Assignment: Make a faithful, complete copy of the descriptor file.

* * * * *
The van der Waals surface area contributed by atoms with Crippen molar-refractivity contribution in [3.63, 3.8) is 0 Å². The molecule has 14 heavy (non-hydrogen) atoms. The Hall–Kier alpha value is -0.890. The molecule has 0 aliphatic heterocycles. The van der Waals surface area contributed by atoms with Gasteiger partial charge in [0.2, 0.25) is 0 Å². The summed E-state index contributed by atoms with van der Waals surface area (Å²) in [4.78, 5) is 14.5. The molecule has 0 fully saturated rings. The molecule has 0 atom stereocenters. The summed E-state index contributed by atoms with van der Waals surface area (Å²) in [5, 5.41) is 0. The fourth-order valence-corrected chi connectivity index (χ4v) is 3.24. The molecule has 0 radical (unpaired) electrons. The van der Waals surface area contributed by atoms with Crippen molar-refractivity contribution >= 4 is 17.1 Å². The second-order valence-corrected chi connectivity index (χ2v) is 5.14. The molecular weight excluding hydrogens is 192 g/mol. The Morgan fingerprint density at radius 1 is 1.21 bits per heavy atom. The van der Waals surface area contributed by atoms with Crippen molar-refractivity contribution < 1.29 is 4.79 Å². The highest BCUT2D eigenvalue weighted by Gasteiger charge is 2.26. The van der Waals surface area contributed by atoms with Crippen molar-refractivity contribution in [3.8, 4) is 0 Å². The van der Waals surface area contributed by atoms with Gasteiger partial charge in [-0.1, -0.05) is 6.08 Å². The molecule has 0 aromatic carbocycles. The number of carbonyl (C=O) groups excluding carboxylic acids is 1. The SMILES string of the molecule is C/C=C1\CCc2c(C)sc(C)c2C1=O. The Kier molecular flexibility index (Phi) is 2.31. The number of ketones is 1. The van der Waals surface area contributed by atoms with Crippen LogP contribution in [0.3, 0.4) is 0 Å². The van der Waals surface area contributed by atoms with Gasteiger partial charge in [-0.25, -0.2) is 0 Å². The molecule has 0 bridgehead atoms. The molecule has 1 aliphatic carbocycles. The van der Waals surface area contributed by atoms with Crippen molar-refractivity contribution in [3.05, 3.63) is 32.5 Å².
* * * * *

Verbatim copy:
The van der Waals surface area contributed by atoms with Crippen molar-refractivity contribution in [3.63, 3.8) is 0 Å². The molecule has 14 heavy (non-hydrogen) atoms. The Hall–Kier alpha value is -0.890. The molecule has 0 aliphatic heterocycles. The van der Waals surface area contributed by atoms with Gasteiger partial charge in [0.2, 0.25) is 0 Å². The summed E-state index contributed by atoms with van der Waals surface area (Å²) in [4.78, 5) is 14.5. The molecule has 0 fully saturated rings. The molecule has 0 atom stereocenters. The summed E-state index contributed by atoms with van der Waals surface area (Å²) in [5, 5.41) is 0. The fourth-order valence-corrected chi connectivity index (χ4v) is 3.24. The molecule has 0 radical (unpaired) electrons. The van der Waals surface area contributed by atoms with Crippen molar-refractivity contribution >= 4 is 17.1 Å². The second-order valence-corrected chi connectivity index (χ2v) is 5.14. The molecular weight excluding hydrogens is 192 g/mol. The Morgan fingerprint density at radius 1 is 1.21 bits per heavy atom. The van der Waals surface area contributed by atoms with Crippen molar-refractivity contribution < 1.29 is 4.79 Å². The highest BCUT2D eigenvalue weighted by Gasteiger charge is 2.26. The van der Waals surface area contributed by atoms with Crippen molar-refractivity contribution in [3.8, 4) is 0 Å². The van der Waals surface area contributed by atoms with Gasteiger partial charge in [-0.1, -0.05) is 6.08 Å². The molecule has 0 aromatic carbocycles. The number of carbonyl (C=O) groups excluding carboxylic acids is 1. The SMILES string of the molecule is C/C=C1\CCc2c(C)sc(C)c2C1=O. The Kier molecular flexibility index (Phi) is 2.31. The number of ketones is 1. The van der Waals surface area contributed by atoms with Crippen LogP contribution in [0.3, 0.4) is 0 Å². The van der Waals surface area contributed by atoms with Gasteiger partial charge in [-0.25, -0.2) is 0 Å². The molecule has 0 bridgehead atoms. The molecule has 1 aliphatic carbocycles. The van der Waals surface area contributed by atoms with Crippen molar-refractivity contribution in [3.05, 3.63) is 32.5 Å².